• When the procession parades the streets the first participants you see are the whip crackers. It is believed that the noise of the whips depicts thunder and lightning. There are thirty of them. They intimate the arrival of the King. Generally they are used to make room for the Sacred Tooth Relic to be taken in the procession.

Buddhist Flags

  • To indicate that Kumbal Perahra and Randoli Perahahra are Buddhist rituals, Buddhist flags are taken in the procession. The youth clad in white cloth carrying Buddhist flags and their solemn walk is a spiritual and pleasant sight. The cool breeze from the Kandy Lake and the colours of the Buddhist flags add glamour to the procession.

Provincial Flag Bearers

  • According to the traditions of Kandy era the provincial flags are added to the procession and at that time Nilames in charge of provinces carry these flags. This tradition could be seen even today. First is the Sun and Moon flag of Sathara Koralaya, second the white flag of Matale, third the Silk flag of Sathara Koralaya,second the white flag of Matale, third the Silk flag of Sabaragamuwa, fourth the mythical bird of Thun Koralaya,the flag of the Peacock of Uva Walapane and the flag of the Lotus Flower of Uda Palatha taken in the Procession.

Sword Carriers

  • From the time, the Sacred Tooth Relic arrived in Sri Lanka and established in the temple it faced so many hostilities and hazards. However the swords which were raised to prevent these hostilities are remembered by the feature of these sword bearers in the procession. They walk with raised swords along the path of the procession of the Sacred Tooth Relic. They do not perform any dance but walk.

Fire Ball Dancers

  • The glow of lightning is magnificently shown by these Fire Ball Dancers. Turning of the Fire Balls is called 'Pandampaliya' which drives darkness of the night illuminating the procession.This Fire Ball Display is dangerous but with a balanced mind and body it is a simple exercise.

Peramune Rala (Front Runner)

  • Traditionally after the whip crackers comes the Peramune Rala on a tusker with his set of documents of tailpots containing the religious activities of procession of the Sacred Tooth Relic as well the duties with regard to the properties of the temple of the Sacred Tooth Relic. This set of documents should be taken with both of his hands.He wears a white costume and a triangular hat(Thuppottiya).

First Hewisi Group

  • They come behind the tusker with the Peramune Rala (Front Runner). They are the first four Hewisi Players of the Temple. Their Presence in the front of the procession is a tradition. They Perform with a majestic skill.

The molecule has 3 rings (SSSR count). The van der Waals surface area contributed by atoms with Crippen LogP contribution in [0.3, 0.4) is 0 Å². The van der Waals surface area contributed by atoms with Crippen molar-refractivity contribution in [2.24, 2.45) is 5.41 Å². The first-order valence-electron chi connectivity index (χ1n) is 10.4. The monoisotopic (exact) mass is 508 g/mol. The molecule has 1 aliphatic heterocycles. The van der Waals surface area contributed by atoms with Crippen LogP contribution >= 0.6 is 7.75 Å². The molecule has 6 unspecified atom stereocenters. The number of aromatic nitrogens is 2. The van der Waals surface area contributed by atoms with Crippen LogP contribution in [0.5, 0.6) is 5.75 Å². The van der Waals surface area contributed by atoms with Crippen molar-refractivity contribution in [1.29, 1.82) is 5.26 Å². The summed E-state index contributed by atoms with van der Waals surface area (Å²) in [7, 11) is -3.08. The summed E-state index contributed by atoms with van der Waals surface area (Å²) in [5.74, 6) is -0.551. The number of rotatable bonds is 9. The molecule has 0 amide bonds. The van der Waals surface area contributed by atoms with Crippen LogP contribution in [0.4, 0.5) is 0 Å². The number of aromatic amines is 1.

Gajanayake Nilame

  • He is in charge of the group of tuskers of the King. Symboling this Gajanayaka Nilame walks as if he is in charge of the Elephants and tuskers who walk as if he is in charge of all the Elephants and tuskers who walk in the procession. As a tradition Diyawadana Nilame hands over a Goad to Gajanayake Nilame. He carries this pointing it to the sky and walks majestically dressed in a colourful costume.


  • These hereditary Drum Beaters beat their drums as a religious ritual to the Sacred Tooth Relic. The procession consists of a collection of several generations of Drum Beaters who play the tunes pertaining to their own tribe. Start of the beat,Welcoming beat,Walking beat,Walinada beat are performed. These professional musicians perform with great respect and honor.

Horanekaruwo (Trumpet Blowers)

  • Trumpet is a well tuned instrument and is to be mastered. It has been popularized as the sound of Dalada Perahara. The tune Gajaga Wannama is well played right throughout the procession.Trumpet is made with skills pertaining to generations. It is an essential instrument of the Dalada Procession. White dress red cotton belts and shoulder are parts of the trumpet blower’s costumes and bare chests.

Coconut Flower Dancers

  • Coconut Flower is the symbol of prosperity. That is because they decorate the Punkalasa with Coconut flowers. The purpose of the Dalada Perahara is to wish prosperity to the country. To symbolize this, dancers carry coconut flowers in their hands. They perform a simple dance reciting verses changing the coconut flower from hand to hand.

Thammattamkaruwo    (Thammattam Players)

  • The drum tied round the waist produce the rhythm by beating with the help of two sticks. The hands and feet are free for them to dance and play the drum easily. Their costumes are made of white and red cloth.